New fundraising rounds aren’t just exciting for startups; they also make a statement to competitors, current investors, customers, and the general public about a startup’s value and its prospects for the future.
This is especially true during the Series A round. For most startups, the Series A is their first significant round of outside funding. Whereas earlier stages of the startup might rely on smaller sums of seed funding from friends, family, crowdfunding, and angel investors, the Series A round is the first time most startups raise substantial money to fuel meaningful growth.
During the Series A round, companies typically trade a 10%–30% stake in the company in exchange for preferred stock, so the risk is higher for this particular round of funding. Which investors join, which investors notably don’t join, and the amount raised all speak to where the company stands and—more importantly—where investors see it going.
If you’re a founder of an early-stage startup, you’re probably wondering when to raise your Series A funding. Picking the most advantageous moment to present your pitch deck can be as important as having impressive performance metrics and projections.
There are a few signs that the timing is right for your startup to raise Series A funding.
You have strong traction
The most important factor in timing your Series A funding is traction. Strong month-over-month (MoM) growth is 12%–20% or higher—the sought-after hockey stick growth projection that excites investors.
Start connecting with investors when your MoM growth trend is thriving, and you can offer sound reasons why this is likely to continue or even increase. If your growth is steadily climbing at 5%–10% MoM and you anticipate growth taking an upward turn soon, you might want to wait until then to raise your Series A funding.
You have an active investor network
Build and maintain relationships with investors as far in advance as possible before you plan to pitch them. It’s significantly harder to successfully commit an investor with a cold pitch. Talk to a lot of venture capitalists (VCs), knowing that you won’t pitch to all of them.
You have significant growth
VCs want to support high-growth companies, so make sure your growth metrics are in the right range to appeal to them. Maybe you’re tracking 50% MoM growth, but your revenue is lower than what investors are looking for.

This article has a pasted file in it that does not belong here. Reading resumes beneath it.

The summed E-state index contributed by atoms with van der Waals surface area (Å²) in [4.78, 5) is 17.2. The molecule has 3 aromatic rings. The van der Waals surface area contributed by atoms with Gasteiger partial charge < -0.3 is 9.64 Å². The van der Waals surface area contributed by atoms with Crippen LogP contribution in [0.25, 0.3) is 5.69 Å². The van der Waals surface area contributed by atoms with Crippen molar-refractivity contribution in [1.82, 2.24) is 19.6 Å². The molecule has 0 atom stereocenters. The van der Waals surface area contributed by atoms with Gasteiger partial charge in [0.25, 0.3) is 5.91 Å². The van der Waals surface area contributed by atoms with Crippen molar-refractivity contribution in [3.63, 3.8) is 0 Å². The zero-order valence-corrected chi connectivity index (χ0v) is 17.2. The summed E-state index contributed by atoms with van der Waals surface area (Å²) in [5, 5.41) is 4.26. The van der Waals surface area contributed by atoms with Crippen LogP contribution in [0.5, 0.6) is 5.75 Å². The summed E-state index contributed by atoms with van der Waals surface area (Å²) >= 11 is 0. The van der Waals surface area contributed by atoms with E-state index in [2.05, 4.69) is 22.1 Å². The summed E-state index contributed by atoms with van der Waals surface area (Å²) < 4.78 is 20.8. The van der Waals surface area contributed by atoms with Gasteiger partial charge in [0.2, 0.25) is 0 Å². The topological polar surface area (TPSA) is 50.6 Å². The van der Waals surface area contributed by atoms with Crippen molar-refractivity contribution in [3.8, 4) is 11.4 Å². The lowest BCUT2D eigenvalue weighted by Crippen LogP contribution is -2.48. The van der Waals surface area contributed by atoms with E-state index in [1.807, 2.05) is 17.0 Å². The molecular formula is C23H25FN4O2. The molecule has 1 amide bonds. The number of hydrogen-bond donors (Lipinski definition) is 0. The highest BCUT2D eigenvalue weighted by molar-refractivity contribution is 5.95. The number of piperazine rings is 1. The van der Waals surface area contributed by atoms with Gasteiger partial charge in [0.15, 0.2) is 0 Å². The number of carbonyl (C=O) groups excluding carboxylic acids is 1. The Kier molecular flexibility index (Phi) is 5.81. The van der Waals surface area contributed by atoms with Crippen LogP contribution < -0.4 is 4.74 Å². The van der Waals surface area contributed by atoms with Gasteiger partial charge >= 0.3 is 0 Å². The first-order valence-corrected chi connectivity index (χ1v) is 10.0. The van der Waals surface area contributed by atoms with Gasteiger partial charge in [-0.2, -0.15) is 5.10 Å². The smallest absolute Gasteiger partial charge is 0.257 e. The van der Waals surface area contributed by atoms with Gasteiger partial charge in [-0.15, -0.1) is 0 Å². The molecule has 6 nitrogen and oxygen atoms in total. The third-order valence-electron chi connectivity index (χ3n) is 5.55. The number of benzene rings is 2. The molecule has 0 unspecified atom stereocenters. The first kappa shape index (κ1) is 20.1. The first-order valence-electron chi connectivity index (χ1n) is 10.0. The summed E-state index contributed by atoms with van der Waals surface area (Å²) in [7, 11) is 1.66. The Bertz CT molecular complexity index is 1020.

If you’re not sure what level of growth will make investors take notice, ask other founders in your industry or investors in your network who might know. This is another reason to build active relationships with investors before you ever pitch them. They’re usually happy to give insights on what they do and the thinking behind how they do it.
You have demonstrated product-market fit
There’s no set formula for measuring product-market fit, let alone proving it. It’s loosely defined as proof that what your company is doing—what goods or services you provide—is successfully filling an existing gap in the market. Earlier in your startup journey (like when you’re raising seed money), you have to prove that the market opportunity exists and that you and your team have the right idea and skill set to fill it. But when you’re raising a Series A, you need to demonstrate more than potential—you need to show that you’re actually hitting the mark. Make sure you’re highly confident about the story you’re telling to prove product-market fit before pitching for your Series A funding.
Your revenue is growing
Customer metrics like traffic, retention, and engagement are essential measures of company health, but you need revenue growth to get VCs to invest. When revenue growth is there, customer metrics will further validate what’s working and why. Investors want to feel confident that you’re going to make their money grow.
You understand your growth strategy
When you pitched to investors for your seed round of funding, you might have communicated that you would explore a variety of channels for business growth. During the Series A round, investors aren’t looking to finance further experimentation. Instead, they want to hear your plan for driving substantial business growth. Once you are clear and specific about what you can do to accomplish that, then you’re ready to have the conversation that Series A investors want to have.